Nowadays Ukraine faced with the great challenges: civil protests (so called Maydan) which led to the following overthrow of Yanukovych and hybrid war in Donbass. All these triggered crisis and economical collapse in the young state.
To survive as a nation, Ukraine recently received in second attempt $17.5bn four-year loan from IMF. It’s aimed to stave off Ukrainian bankruptcy and stabilize battered economy.
To discuss the implementation of the bailout agreement, future of Ukrainian economical and financial sectors in common was conducted meeting of bankers and economists.
The discussion was organised by Free Economical Lectern with the participation of following debaters: Mykhaylo Kukhar — director of Independent group of macroeconomic analysis and forecast, Slava Rabinovich — CEO of Diamond Age Capital Advisors, Vasyl Gorbal — MP, member of the council at Central Bank of Ukraine, president of Ukrgasbank, and Oleg Malkin — chairman of the board in the PINbank.
Guests and participants met in the Teacher’s House — monumental construction accomodating several hundred people — to discuss the future of Ukraine and its financial system in particular.
Debating started with statistics. Accumulated data suggests that Ukraine now have a roughest passage since 90-s. According to Kukhar, average wage in Ukraine today is approximately 125 dollars. The same level as in Albania.
Also not so optimistic news regarding the public image of Gontareva, current head of CBU. Upon the latest sociological research, her rating is 1.9%.Among problems also a matter of trust towards a banking system: people draw money and convert them into foreign currency.
All this happening against the backdrop of a 30% rise in a price of housing and recent rise in the cost of goods.
But — according to Mykhaylo — it’s not a reason to lose courage because there is few positive trends in economy: balance of payments flattened out and imports, which is consisted mostly of the energy resources, fell. In order to stabilize financial system and overcome the crisis he proposed two alternatives: moratorium on withdrawal of deposits or theirs securitization.
The least optimistic speaker, Slava Rabinovich, claimed that defolt in Ukraine quite likely to happen. The only option to prevent it is a financial stabilization and, ‘import of people, who saw the world. Preferably with higher eductaion’, says Rabinovich.
He adduced an example of corporate law in Delaware and recommended to carry out reforms in the fields of property rights protection, innovations and in SME — small and medium business. It can, he guessed, lead to positive changes wherein every citizen won’t want to be in the sidelines anymore.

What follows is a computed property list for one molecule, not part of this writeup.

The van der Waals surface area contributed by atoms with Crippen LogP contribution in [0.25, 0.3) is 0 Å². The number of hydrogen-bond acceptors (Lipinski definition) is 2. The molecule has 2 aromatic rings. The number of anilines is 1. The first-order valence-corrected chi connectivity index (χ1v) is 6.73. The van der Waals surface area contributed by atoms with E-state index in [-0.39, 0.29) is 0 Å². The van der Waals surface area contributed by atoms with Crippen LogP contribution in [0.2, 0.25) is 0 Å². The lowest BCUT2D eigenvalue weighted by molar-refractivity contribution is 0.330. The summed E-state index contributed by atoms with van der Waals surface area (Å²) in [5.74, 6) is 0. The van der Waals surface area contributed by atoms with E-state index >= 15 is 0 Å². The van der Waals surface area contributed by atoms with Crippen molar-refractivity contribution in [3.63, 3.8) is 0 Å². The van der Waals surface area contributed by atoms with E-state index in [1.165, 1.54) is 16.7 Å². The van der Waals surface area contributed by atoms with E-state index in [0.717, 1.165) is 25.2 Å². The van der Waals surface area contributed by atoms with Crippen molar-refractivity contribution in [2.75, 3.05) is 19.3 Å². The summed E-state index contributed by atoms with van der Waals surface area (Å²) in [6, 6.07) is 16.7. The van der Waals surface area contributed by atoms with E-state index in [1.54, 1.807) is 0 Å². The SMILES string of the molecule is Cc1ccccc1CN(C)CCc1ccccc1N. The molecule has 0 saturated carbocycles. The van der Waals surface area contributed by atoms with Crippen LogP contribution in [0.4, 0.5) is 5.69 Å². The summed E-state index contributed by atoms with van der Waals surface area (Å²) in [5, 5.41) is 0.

In witness of his words Rabinovich quoted Party of democratic choice and their research, indicating that Ukraine and Russia are the worst by level of the tax system.
Another debater, Oleg Malkin, suggested that the government has to resort to increase in salaries and social benefits by monetary expansion.
His associate, Vasyl Gorbal, adds to above that there must be taken following steps in order to stabilize economy: restructuration of the external debt and establishment of trust towards the banking sector.
Malkin supposed that pressure on dollar currency market is avoidable but new utility rates are the main obstacle because of the possible default in payments: in October — as alleged by him — may occur default in payments. End result is a collapse of economy and establishment of hryvnia exchange rate on the level of approximately 30–50 per dollar.
Root of the problem — lack of systematic investments in the country: state either invested in foreign assets, either acquired exports.
In any case Ukraine, besides of war and unpredicted political situation, has one more enemy — corruption. According to Malkin, fourth of Ukrainian economy resides in the shade meanwhile in Europe this rate is 9%. Possible remedy is to minimise cash settlement and turnover of dollar. In other words, stop selling currency for common needs.
‘The population conceals over 90 billion hryvnia, it’s a matter of distrust towards the government’, goes on Oleg. ‘We are all here separatists, although I keep money in a bank. I say: take the money and bring them in banks’.
According to his words, ‘You can sit tight, if you see a light at the end of the tunnel’. Moreover, economic sectors indicate positive trends in export and this can improve balance of payments. But as Rabinovich, he makes mention regarding the importance of decreasing total tax load on the business resulting in a greater consumption.
‘Yes, [now] we’ll be travelling less round the world. Anyway, in Ukraine a lot of unexplored places’ — suggests Malking.
Photos and presentation by Free Economical Lectern.